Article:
Georgianna's joy. We can find joy amid tragedy. The woman on the right is Georgianna Jedrzejewski. She was murdered in the streets of Camden, NJ weeks after joining this loving family at Bridge of Peace Church.

Georgianna’s joy. We can find joy amid tragedy. The woman on the right is Georgianna Jedrzejewski. A homeless veteran, she was murdered in the streets of Camden, NJ weeks after joining this loving family at Bridge of Peace Church. She had found joy, and that gives me joy.

As I’ve thought about joy, one thing has become clear. I’ve almost never experienced joy without some connection to other living beings. I suppose it’s possible to experience joy alone down the Grand Canyon or up the starry night sky or upon the vast oceans; for me that would be more awe than joy. The Dalai Lama seems to think the same thing when he says: “…we can say that other sentient beings are really the principal source of all our experiences of joy….” The final scene of the movie, It’s a Wonderful Life, epitomizes this for me. It’s literally a primer on joy. After all the ups and downs of the movie, George Bailey is ecstatic in learning that other people, his friends, will happily sacrifice for his well being. They cannot abide trouble for their friend, George. In George’s living room, surrounded by family and friends, are soft smiles all around, joy lighting up the eyes. Even the cold and stern bank examiner tosses in a dollar for George before breaking out in smile and song.

Song may be the ultimate accompaniment to the experience of joy with other people. Maybe that’s why it’s so central to all religious rites. Beethoven’s Ninth Symphony, Ode To Joy, is considered by many to be the greatest piece of music ever created. And the first line of Friedrich Schiller’s poem that Beethoven is musically celebrating says, “Joy, beautiful spark of Gods.” Wonderful Life ends with the old folk song Auld Lang Syne that celebrates the nostalgia of  “old acquaintances.”  Perhaps this year, joy is to be found as we “take a cup of kindness yet, for auld lang syne.”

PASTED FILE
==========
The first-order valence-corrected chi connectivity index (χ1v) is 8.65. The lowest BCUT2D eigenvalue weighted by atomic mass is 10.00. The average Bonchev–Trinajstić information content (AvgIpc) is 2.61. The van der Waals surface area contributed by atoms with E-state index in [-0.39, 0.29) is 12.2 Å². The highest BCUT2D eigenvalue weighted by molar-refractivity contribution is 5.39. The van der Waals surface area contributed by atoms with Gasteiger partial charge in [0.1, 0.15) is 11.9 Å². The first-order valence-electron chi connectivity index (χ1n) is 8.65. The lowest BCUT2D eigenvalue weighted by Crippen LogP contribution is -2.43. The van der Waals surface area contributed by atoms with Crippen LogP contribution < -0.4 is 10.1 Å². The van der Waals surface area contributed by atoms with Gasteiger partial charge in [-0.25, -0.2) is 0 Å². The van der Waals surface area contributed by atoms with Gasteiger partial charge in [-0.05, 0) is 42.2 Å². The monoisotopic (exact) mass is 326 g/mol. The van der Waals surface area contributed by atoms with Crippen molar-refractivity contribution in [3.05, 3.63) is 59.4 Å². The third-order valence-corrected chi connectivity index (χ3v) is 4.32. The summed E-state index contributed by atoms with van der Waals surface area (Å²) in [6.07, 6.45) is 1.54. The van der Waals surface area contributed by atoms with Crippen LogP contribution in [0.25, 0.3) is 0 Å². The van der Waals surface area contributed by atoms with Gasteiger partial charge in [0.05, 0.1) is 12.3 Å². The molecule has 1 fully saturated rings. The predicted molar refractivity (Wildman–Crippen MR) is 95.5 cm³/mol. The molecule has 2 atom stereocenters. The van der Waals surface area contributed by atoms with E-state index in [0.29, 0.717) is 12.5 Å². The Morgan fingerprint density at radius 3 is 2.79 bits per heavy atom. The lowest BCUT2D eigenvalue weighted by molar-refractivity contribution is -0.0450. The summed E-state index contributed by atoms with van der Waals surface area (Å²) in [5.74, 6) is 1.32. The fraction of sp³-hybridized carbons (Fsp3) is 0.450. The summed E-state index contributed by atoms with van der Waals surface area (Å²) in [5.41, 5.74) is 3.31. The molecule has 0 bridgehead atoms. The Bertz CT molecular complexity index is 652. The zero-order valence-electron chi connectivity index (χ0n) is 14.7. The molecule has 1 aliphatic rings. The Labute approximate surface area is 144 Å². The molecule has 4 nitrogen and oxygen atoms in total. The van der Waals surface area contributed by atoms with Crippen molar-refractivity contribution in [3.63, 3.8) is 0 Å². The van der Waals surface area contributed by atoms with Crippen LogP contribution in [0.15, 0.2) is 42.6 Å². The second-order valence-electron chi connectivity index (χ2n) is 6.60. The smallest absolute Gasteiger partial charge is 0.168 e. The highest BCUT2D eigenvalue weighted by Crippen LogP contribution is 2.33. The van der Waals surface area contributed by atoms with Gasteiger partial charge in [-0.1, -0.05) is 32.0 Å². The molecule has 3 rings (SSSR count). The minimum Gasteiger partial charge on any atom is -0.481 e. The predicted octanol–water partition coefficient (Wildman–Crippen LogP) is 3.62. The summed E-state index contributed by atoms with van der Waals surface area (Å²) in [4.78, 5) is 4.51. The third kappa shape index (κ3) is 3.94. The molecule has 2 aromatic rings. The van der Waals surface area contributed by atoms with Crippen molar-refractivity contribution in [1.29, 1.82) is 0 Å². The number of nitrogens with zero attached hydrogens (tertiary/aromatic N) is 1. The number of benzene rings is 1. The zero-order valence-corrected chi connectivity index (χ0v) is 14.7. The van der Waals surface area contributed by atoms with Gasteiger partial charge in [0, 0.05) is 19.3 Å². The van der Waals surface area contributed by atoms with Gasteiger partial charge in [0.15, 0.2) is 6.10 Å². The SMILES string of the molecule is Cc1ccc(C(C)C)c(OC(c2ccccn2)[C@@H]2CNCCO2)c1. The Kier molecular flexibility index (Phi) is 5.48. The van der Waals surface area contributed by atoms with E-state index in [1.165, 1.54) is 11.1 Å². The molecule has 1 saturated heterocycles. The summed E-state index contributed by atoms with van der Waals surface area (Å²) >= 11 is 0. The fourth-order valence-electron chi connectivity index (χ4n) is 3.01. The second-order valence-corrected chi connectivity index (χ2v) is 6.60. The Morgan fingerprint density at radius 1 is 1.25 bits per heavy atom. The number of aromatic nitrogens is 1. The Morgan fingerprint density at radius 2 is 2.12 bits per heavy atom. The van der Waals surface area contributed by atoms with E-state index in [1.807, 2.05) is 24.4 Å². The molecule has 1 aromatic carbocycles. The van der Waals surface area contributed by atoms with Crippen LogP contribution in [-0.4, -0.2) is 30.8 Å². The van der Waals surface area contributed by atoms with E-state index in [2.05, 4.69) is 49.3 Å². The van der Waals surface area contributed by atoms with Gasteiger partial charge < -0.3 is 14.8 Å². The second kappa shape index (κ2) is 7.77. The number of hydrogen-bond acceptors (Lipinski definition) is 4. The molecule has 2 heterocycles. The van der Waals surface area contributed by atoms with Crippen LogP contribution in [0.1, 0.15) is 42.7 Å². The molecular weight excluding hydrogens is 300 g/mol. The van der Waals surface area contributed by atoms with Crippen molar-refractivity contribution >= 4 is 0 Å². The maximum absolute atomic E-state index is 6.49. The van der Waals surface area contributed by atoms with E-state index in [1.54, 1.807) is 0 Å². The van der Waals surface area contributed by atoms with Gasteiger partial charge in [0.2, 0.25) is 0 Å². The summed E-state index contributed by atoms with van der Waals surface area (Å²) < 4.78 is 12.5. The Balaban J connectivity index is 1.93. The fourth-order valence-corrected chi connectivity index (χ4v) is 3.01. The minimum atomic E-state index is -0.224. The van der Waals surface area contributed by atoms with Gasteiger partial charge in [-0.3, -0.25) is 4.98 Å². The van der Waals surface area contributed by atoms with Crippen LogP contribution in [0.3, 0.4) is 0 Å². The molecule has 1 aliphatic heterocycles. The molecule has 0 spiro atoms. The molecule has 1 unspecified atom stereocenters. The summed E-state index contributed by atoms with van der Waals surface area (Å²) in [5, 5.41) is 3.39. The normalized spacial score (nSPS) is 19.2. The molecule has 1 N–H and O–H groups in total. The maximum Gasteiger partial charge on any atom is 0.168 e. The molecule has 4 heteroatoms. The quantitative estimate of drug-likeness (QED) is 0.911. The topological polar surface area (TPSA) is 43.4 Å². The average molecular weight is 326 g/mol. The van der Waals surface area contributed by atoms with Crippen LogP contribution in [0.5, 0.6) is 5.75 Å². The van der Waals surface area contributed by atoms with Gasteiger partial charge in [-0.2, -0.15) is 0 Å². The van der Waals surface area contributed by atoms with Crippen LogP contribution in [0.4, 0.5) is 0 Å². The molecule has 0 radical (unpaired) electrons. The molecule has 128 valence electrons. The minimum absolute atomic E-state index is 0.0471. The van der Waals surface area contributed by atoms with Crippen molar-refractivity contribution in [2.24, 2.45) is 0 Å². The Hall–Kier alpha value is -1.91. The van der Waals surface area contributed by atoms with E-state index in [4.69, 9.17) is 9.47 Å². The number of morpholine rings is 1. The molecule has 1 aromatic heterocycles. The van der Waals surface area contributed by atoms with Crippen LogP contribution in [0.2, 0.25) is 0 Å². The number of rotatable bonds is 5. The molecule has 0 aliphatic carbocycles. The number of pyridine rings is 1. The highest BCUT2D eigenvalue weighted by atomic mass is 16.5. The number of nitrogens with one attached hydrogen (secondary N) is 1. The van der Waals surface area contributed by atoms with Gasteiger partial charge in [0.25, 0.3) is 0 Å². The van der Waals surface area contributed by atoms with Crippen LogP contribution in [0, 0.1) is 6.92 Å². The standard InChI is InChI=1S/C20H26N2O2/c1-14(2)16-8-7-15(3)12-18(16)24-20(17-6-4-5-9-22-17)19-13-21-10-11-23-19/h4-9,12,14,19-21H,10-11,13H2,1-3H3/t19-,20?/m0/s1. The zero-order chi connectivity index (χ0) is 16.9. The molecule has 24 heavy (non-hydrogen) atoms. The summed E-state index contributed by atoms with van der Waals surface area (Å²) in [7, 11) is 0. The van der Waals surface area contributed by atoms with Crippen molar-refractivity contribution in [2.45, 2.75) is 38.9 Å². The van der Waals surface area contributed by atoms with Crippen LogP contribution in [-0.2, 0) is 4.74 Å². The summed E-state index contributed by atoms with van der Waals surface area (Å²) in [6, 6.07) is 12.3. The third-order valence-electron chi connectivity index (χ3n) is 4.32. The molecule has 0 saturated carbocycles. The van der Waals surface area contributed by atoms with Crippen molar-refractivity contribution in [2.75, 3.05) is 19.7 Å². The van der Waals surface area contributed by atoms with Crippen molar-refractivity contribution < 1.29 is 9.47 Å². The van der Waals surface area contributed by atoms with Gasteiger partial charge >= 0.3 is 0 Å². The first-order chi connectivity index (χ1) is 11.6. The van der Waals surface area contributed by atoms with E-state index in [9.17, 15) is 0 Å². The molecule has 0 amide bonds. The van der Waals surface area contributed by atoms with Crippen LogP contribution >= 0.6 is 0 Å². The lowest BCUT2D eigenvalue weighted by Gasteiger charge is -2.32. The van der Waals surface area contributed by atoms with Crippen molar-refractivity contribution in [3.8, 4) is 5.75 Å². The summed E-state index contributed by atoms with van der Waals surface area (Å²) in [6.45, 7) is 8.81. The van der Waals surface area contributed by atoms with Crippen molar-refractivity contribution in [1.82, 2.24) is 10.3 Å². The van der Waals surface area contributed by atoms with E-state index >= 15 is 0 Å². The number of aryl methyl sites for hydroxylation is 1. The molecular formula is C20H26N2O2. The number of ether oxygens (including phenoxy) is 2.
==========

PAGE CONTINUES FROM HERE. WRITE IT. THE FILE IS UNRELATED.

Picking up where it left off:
Joy to the world! It may be what saves us.



  1. Bless Georgianna and I’m glad she found happiness at the end of her journey.

    I agree that joy is the saving grace of humanity. I have been doing a lot of reading on the neuroplasticity of the brain. Apparently a positive and constructive outlook (attained from working at it via meditation) can actually change the brain permanently, enlarging the frontal lob area of the brain responsible for positive outlook and compassion). And people with joy and compassion in their hearts actually have a larger more coherent electro-magnetic field and are more powerful influencers, bringing the experience of peace to others ( So, it is our duty and our joy to have joy in our hearts. But I will spare you my singing so you may continue to experience joy :o)

    As a spiritual rapper says, “Be warriors, not worriers” – I take that to mean be joyful especially through the darkness.